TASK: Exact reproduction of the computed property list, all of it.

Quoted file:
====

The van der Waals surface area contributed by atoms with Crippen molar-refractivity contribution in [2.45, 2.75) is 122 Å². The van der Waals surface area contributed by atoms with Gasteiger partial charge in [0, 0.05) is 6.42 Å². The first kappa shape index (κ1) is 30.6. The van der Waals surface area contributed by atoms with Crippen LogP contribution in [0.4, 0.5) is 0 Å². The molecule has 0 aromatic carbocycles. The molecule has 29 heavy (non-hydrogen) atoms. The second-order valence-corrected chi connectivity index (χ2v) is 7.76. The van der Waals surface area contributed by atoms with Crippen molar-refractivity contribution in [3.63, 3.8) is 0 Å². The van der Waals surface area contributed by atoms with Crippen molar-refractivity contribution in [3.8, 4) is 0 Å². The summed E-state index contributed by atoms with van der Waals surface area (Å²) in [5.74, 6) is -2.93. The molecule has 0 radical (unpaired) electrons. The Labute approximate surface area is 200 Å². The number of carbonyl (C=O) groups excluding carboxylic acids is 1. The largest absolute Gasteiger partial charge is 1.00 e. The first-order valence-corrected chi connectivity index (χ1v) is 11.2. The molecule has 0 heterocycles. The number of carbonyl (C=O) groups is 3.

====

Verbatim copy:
The van der Waals surface area contributed by atoms with Crippen molar-refractivity contribution in [2.45, 2.75) is 122 Å². The van der Waals surface area contributed by atoms with Gasteiger partial charge in [0, 0.05) is 6.42 Å². The first kappa shape index (κ1) is 30.6. The van der Waals surface area contributed by atoms with Crippen LogP contribution in [0.4, 0.5) is 0 Å². The molecule has 0 aromatic carbocycles. The molecule has 29 heavy (non-hydrogen) atoms. The second-order valence-corrected chi connectivity index (χ2v) is 7.76. The van der Waals surface area contributed by atoms with Crippen molar-refractivity contribution in [3.63, 3.8) is 0 Å². The van der Waals surface area contributed by atoms with Crippen molar-refractivity contribution in [3.8, 4) is 0 Å². The summed E-state index contributed by atoms with van der Waals surface area (Å²) in [5.74, 6) is -2.93. The molecule has 0 radical (unpaired) electrons. The Labute approximate surface area is 200 Å². The number of carbonyl (C=O) groups excluding carboxylic acids is 1. The largest absolute Gasteiger partial charge is 1.00 e. The first-order valence-corrected chi connectivity index (χ1v) is 11.2. The molecule has 0 heterocycles. The number of carbonyl (C=O) groups is 3.